Wendy Reade – Archaeologist and Conservator (aka Wendiana Jones)

Centre for Classical and Near Eastern Studies of Australia University of Sydney

Why do you think archaeology is important?

Archaeology is the detective work that uncovers our past. There’s a desire in all of us to know where we come from and therefore how we all fit together. It connects us.
If we don’t dig up the past, how will we know what it was?
If we don’t know what it was, how do we understand it and ourselves?
Without understanding the past, how do we learn from it?
Especially when literary sources are incomplete or biased or don’t exist.

When did you know you wanted to be an archaeologist, and what was it that made you want to be one?

My father says I have always wanted to be an archaeologist and there was no changing my mind! This was in response to my indignation that he had guided my siblings into safe and lucrative careers: my sister into law and my brother into medicine, while I was frustrated at the time with no apparent future in archaeology. Jobs are not easy to come by.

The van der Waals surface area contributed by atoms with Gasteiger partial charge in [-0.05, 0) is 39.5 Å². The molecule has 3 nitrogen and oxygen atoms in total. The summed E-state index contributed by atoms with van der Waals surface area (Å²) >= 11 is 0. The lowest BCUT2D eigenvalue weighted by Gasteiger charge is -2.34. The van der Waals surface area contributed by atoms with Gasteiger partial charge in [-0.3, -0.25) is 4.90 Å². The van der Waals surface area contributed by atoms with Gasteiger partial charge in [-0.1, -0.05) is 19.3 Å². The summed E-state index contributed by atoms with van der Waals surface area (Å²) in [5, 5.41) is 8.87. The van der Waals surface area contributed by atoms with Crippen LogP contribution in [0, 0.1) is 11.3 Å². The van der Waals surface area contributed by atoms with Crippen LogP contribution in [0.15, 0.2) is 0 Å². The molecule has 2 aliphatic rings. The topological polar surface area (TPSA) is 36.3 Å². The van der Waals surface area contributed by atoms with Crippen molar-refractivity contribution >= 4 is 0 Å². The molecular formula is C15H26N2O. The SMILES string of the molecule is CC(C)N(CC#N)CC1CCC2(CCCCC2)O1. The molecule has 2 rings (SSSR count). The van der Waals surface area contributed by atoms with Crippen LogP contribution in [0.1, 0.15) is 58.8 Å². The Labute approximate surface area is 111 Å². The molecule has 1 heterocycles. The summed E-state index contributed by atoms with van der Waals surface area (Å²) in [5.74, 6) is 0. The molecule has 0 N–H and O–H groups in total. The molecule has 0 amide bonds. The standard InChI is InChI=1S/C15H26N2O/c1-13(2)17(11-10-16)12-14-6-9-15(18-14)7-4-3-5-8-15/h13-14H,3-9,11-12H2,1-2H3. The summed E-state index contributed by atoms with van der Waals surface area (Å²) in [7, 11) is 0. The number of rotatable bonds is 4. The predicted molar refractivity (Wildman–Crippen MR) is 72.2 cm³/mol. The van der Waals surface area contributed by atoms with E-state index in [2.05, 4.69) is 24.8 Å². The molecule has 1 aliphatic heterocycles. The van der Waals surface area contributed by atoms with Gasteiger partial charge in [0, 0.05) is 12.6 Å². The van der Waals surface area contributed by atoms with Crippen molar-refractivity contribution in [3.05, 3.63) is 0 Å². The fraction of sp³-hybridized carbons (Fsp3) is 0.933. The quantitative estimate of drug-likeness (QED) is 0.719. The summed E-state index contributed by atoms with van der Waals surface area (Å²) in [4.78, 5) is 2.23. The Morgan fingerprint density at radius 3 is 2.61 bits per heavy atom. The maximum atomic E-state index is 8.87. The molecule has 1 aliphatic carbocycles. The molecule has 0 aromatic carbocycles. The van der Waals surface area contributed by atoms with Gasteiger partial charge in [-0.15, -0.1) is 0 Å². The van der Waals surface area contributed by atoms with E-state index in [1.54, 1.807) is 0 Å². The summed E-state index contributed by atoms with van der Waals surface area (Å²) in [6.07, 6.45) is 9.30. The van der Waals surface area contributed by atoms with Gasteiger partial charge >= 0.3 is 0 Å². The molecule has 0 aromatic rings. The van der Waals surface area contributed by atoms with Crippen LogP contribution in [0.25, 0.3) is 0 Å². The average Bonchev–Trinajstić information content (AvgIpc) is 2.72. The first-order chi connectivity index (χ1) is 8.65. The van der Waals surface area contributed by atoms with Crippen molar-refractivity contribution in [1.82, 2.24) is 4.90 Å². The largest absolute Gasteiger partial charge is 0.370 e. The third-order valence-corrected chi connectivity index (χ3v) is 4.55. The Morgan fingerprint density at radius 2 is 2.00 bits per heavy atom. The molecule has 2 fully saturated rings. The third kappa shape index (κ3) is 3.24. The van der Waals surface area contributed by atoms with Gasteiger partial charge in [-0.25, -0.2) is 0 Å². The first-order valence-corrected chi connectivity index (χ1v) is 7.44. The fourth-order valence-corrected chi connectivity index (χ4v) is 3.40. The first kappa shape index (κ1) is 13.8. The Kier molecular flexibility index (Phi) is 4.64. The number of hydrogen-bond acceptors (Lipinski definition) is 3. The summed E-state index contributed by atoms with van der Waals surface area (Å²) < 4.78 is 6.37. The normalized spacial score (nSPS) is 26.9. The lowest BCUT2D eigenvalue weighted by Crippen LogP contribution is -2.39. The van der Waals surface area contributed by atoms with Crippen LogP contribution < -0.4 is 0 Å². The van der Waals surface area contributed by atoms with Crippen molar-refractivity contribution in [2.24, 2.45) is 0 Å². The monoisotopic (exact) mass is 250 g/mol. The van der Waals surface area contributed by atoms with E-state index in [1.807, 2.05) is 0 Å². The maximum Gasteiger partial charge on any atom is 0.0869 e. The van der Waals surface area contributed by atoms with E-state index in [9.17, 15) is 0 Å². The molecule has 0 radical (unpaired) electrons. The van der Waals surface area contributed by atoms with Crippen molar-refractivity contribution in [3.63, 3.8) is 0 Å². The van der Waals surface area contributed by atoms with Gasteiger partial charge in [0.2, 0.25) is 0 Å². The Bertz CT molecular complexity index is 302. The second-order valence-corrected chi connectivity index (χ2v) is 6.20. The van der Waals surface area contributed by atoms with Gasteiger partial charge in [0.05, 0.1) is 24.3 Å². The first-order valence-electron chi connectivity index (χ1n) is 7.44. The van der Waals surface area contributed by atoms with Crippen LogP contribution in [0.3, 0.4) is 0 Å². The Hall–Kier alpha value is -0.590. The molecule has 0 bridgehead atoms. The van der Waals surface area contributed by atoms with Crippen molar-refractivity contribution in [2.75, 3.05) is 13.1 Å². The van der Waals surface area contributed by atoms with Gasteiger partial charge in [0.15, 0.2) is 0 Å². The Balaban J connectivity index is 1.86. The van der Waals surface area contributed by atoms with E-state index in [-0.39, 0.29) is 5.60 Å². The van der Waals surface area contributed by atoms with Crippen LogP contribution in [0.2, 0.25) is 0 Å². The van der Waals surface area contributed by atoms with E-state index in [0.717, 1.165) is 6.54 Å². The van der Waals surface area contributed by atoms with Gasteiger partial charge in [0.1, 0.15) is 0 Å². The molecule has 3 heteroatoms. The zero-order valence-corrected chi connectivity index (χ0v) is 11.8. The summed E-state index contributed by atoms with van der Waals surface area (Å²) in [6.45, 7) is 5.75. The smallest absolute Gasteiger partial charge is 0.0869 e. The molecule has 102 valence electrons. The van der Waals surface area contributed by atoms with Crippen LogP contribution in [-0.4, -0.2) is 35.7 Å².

I think probably I first knew I wanted to be an archaeologist when my family visited Athens in 1966 and I sat on a fallen column beside the Parthenon. I was six years old and have made it my mission ever since to sit on fallen columns wherever I find them. Of course, you can’t do this on the Athenian acropolis anymore. I like to touch history. That tactile delight in the past is part of what led to my eventual career in archaeological conservation.

And now I have come full-circle, having been first inspired in Greece, I am now a member of the archaeological team to Zagora on the Greek island of Andros.

What study did you do to become an archaeologist?